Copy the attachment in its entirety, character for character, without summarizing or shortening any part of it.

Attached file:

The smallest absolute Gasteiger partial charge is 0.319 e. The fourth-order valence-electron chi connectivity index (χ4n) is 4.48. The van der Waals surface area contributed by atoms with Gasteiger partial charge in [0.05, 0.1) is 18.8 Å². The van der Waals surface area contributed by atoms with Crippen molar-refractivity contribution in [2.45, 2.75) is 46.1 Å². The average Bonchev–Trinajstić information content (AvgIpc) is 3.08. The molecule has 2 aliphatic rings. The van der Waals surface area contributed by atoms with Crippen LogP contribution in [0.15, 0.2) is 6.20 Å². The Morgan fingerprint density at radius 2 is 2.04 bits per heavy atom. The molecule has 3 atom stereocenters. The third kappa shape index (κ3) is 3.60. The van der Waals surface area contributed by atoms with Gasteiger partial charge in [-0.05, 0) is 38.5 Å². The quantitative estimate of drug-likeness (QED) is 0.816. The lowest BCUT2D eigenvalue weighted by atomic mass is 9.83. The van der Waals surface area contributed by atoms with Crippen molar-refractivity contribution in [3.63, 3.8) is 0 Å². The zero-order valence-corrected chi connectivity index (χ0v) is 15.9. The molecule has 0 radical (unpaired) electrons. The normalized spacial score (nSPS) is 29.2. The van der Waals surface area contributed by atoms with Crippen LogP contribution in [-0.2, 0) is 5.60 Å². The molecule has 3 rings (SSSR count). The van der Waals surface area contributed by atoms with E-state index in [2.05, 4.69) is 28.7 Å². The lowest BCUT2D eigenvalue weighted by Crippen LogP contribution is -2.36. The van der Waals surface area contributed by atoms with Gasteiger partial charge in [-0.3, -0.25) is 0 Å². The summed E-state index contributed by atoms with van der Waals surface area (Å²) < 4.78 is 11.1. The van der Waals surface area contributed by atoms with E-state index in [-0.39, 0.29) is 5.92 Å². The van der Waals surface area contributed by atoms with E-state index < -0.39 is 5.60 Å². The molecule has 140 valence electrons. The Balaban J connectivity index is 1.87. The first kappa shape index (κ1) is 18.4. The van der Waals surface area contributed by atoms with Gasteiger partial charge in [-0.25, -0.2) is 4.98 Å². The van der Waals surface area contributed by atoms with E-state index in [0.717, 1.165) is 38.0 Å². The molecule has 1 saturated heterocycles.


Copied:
The smallest absolute Gasteiger partial charge is 0.319 e. The fourth-order valence-electron chi connectivity index (χ4n) is 4.48. The van der Waals surface area contributed by atoms with Gasteiger partial charge in [0.05, 0.1) is 18.8 Å². The van der Waals surface area contributed by atoms with Crippen molar-refractivity contribution in [2.45, 2.75) is 46.1 Å². The average Bonchev–Trinajstić information content (AvgIpc) is 3.08. The molecule has 2 aliphatic rings. The van der Waals surface area contributed by atoms with Crippen LogP contribution in [0.15, 0.2) is 6.20 Å². The Morgan fingerprint density at radius 2 is 2.04 bits per heavy atom. The molecule has 3 atom stereocenters. The third kappa shape index (κ3) is 3.60. The van der Waals surface area contributed by atoms with Gasteiger partial charge in [-0.05, 0) is 38.5 Å². The quantitative estimate of drug-likeness (QED) is 0.816. The lowest BCUT2D eigenvalue weighted by atomic mass is 9.83. The van der Waals surface area contributed by atoms with Crippen molar-refractivity contribution in [3.63, 3.8) is 0 Å². The zero-order valence-corrected chi connectivity index (χ0v) is 15.9. The molecule has 0 radical (unpaired) electrons. The normalized spacial score (nSPS) is 29.2. The van der Waals surface area contributed by atoms with Crippen LogP contribution in [-0.2, 0) is 5.60 Å². The molecule has 3 rings (SSSR count). The van der Waals surface area contributed by atoms with E-state index in [2.05, 4.69) is 28.7 Å². The lowest BCUT2D eigenvalue weighted by Crippen LogP contribution is -2.36. The van der Waals surface area contributed by atoms with Gasteiger partial charge in [-0.3, -0.25) is 0 Å². The summed E-state index contributed by atoms with van der Waals surface area (Å²) < 4.78 is 11.1. The van der Waals surface area contributed by atoms with E-state index in [-0.39, 0.29) is 5.92 Å². The van der Waals surface area contributed by atoms with E-state index < -0.39 is 5.60 Å². The molecule has 140 valence electrons. The Balaban J connectivity index is 1.87. The first kappa shape index (κ1) is 18.4. The van der Waals surface area contributed by atoms with Gasteiger partial charge in [-0.25, -0.2) is 4.98 Å². The van der Waals surface area contributed by atoms with E-state index in [0.717, 1.165) is 38.0 Å². The molecule has 1 saturated heterocycles.